The Listening Room: Reflection and Absorption
In the quest to get smooth, well-balanced sound reproduction in our homes, the one component we often ignore is the listening room itself. When speakers are accused of being "too harsh or too bright" or "too dull," it’s often the reflective or absorptive traits of the room’s furnishings and décor that are shaping the speakers' sound rather than any intrinsic problem with the speakers.
The majority of loudspeakers designed for home listening have their tonal balance adjusted so they’ll sound smooth and natural when heard in living rooms that are "typically" furnished: rugs or carpet on the floor, upholstered furniture, curtains of some sort, and bookcases on at least one wall.
But in rooms with tiled floors, with walls of exposed glass and bare brickwork, an otherwise well-balanced speaker may have too much midrange and treble energy bouncing about the room. With midrange and treble sounds, these surfaces react like mirrors and light, reflecting the high-frequency energy from a speaker.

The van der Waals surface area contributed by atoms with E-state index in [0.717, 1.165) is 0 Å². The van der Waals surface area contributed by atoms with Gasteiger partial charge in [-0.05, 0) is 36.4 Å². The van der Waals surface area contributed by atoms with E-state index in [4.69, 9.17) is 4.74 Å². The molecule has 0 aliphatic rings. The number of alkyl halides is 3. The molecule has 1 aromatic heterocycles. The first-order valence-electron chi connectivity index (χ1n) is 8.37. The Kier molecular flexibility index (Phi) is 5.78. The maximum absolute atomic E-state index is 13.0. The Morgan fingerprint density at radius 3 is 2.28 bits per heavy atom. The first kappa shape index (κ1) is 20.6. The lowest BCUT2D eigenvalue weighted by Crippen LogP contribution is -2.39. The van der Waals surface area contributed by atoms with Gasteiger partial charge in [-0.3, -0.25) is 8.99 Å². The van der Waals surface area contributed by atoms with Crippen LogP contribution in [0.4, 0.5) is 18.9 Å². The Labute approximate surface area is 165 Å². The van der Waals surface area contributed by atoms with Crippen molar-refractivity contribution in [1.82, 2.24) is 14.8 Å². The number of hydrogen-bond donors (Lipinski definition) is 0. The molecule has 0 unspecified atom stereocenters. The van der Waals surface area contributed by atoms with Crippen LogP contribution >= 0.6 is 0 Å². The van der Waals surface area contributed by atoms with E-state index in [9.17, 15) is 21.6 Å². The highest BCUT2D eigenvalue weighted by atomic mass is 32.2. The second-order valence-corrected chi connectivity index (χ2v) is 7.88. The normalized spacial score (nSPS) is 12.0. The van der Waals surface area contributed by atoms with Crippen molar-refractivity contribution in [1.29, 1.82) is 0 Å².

A treble control or equalizer can be of some help, but a better approach is to add some area rugs, curtains and perhaps a wall hanging or two to break up and absorb some of the high-frequency energy. Upholstered furniture helps a lot, and hutches and bookcases will break up and dissipate sidewall reflections. The thicker the carpet and underpad, the more the absorption of reflected treble and midrange energy. Taming the reflections of a bare room can go a long way to getting that ideal balance of deep bass, midrange, and smooth highs that we all want from our speakers.
Read the next tip: "Repairing Scratched CDs and DVDs"